Experimental community-based sentences for nonviolent criminals, including closely supervised probation and house arrest, can help states save money and avoid building costly prisons without endangering public safety, according to a report released Monday by the RAND Corp.
Criminologist Joan Petersilia, who conducted the nationwide survey of alternative-sentencing programs, said the measures cost as little as $1,350 per convict a year contrasted with the $9,000 to $20,000 states pay to hold each person in prison.
The study, funded by the Edna McConnell Clark Foundation that supports programs aiding the poor and disadvantaged, is expected to be used by legislators across the country faced with demands to build additional state prisons at construction costs ranging from $50,000 to $75,000 per cell.
In 1987, Petersilia noted, 37 states and some counties (including Los Angeles) were under court order to upgrade or expand their correctional facilities. Courts have repeatedly held that sending offenders to outmoded and overcrowded prisons amounts to unconstitutional "cruel and unusual punishment," fueling drives for new prisons.
Urging court jurisdictions to proceed cautiously in enacting the innovative sentencing methods, the criminologist said cost savings cannot be the only consideration.
"Advocates see these programs as effective punishments that are far less costly than prison," Petersilia said, "while opponents, depending on their perspective, fear that they are too lenient, a menace to the public or a violation of civil rights (of the probationer).
"However, preliminary evidence suggests that the programs are diverting selected adult offenders to community-based alternatives without jeopardizing public safety."
Despite fears that offenders left in their communities will escape or run criminal operations from their homes, the study showed that has not happened.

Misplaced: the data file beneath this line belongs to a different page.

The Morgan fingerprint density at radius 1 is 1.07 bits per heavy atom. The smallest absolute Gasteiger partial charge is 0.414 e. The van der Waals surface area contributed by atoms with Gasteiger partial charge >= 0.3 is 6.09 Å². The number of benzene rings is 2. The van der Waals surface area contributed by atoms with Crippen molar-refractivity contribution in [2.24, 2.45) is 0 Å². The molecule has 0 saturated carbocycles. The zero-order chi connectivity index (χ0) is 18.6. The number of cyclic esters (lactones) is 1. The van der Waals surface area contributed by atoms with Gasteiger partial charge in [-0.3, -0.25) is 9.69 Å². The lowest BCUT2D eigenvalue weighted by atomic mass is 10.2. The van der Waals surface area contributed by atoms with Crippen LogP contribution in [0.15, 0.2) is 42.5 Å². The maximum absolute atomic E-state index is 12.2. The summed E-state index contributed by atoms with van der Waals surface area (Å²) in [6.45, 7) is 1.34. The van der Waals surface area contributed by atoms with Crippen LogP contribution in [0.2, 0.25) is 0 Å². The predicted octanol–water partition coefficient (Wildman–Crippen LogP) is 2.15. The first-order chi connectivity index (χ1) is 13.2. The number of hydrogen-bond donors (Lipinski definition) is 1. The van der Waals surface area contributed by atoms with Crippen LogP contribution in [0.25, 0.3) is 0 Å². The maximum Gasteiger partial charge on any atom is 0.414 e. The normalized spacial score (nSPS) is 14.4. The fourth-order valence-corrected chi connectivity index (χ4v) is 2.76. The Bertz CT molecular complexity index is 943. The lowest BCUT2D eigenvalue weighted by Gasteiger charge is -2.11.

Petersilia said fewer than 10% of these people were rearrested, contrasted with 50% of those on regular probation or parole. (Only one-third of all sentenced prisoners are incarcerated, Petersilia noted, with two-thirds placed on probation.)
Prime candidates for the special sentences, she said, are nonviolent people convicted of crimes against property, such as automobile theft, who comprise the majority of prison populations. Bureau of Justice Statistics, she said, show that 47% of prison admissions nationwide are for violent crimes, and 53% are for property or public disorder offenses.
Popular in the South
The less-stringent sentences are particularly popular in the South, the study showed, where the highest proportion of convicted people traditionally have been incarcerated.
Among the most popular of the experimental sentences are:
- Probation with intensive supervision. Begun in some jurisdictions in 40 states, including Arizona and New York, the sentence includes close monitoring by a supervisor with a very small caseload; payment of a probation supervision fee (about $20 a month); restitution for any property taken from a victim; community service; submission to random urine tests for drugs and alcohol, and a requirement that the person hold a job. Under normal probation programs, some jurisdictions have such heavy caseloads that probationers are seen only once a month or may simply mail in post cards with no personal contact.
- House arrest. Offenders are legally ordered to remain in their homes for the duration of their sentence, leaving only for employment, medical appointments or treatment programs such as Alcoholics Anonymous meetings. San Diego and Orange counties, among other jurisdictions, electronically monitor the prisoners to make sure they are where they are supposed to be.
- Boot camp incarceration for short periods. Georgia, Oklahoma and Mississippi confine young, first-time offenders in such facilities with rigid standards and strict military discipline on the theory that someone "shocked" by such a brief brush with the incarceration will be deterred from returning to crime. When released, the offenders are placed on closely supervised probation.
Other innovative sentencing methods include Long Beach's experiment teaming police with probation officials to provide better monitoring of probationers; New York's supervision of 1,000 jail-bound recidivists performing court-ordered free labor for community groups; Texas' use of halfway house or "quarter house" residential centers for offenders who violate technical probation and parole conditions, and New Jersey and California contracts with members of communities who act as sponsors making sure that a probationer sticks to court-ordered conditions.
The Santa Monica-based RAND Corp. is an independent, nonprofit institution that defines the scope of its work as research and analysis of problems affecting national security and domestic welfare.